Family History of Heart Disease
People with one or more Reference close relatives Opens New Window who have or had early Reference coronary artery disease Opens New Window (CAD) are at an increased risk for CAD. For men, early CAD is being diagnosed before age 55. For women, early CAD is being diagnosed before 65.Reference 1
A tendency to develop certain risk factors, such as Reference high cholesterol Opens New Window and Reference high blood pressure Opens New Window, may be related to specific inherited Reference genes Opens New Window. Genes are passed on from parent to child and are like the blueprints of the body. They are a code that determines how our bodies are made and how they function.
Inherited Reference lipid disorders Opens New Window can contribute to Reference atherosclerosis Opens New Window and may lead to early CAD. Although family-related behaviors also contribute to the risk of developing CAD, researchers are still working to understand exactly why CAD runs in families.
Behavior or genetics?
In addition to inherited factors, there is probably a large environmental component to the increased risk seen in some families. People who smoke expose their family members to Reference secondhand smoke Opens New Window, increasing the risk of heart disease in their family members. Children of parents who smoke are more likely to smoke than children of nonsmokers. Dietary habits may also play a role. Families who eat fatty diets are more likely to develop CAD than those who eat more balanced diets.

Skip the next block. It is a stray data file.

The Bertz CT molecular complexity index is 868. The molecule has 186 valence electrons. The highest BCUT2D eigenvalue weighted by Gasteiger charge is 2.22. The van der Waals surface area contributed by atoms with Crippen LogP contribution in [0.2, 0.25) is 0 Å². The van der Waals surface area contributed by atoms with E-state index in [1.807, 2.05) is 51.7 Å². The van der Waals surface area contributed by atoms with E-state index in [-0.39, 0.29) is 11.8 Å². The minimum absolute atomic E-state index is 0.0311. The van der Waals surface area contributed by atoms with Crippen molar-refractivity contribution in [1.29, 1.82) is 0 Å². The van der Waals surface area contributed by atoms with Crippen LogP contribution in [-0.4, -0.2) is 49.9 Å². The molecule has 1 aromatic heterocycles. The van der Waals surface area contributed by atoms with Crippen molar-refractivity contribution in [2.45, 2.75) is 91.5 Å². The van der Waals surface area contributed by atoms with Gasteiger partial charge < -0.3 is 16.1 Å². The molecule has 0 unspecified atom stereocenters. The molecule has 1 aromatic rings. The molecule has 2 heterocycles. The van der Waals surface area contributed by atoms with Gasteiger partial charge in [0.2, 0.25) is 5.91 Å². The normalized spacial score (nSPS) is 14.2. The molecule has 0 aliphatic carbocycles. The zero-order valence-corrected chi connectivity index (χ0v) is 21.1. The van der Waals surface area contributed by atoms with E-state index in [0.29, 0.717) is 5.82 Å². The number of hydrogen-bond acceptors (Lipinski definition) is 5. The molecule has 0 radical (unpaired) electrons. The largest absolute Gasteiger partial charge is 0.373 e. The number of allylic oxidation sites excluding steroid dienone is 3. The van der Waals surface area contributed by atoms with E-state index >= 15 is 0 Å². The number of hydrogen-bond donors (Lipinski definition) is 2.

Addressing each of these family-related behaviors may greatly reduce your chance of developing CAD.
|By:||Reference Healthwise Staff||Last Revised: Reference April 6, 2012|
|Medical Review:||Reference Rakesh K. Pai, MD, FACC - Cardiology, Electrophysiology
Reference Robert A. Kloner, MD, PhD - Cardiology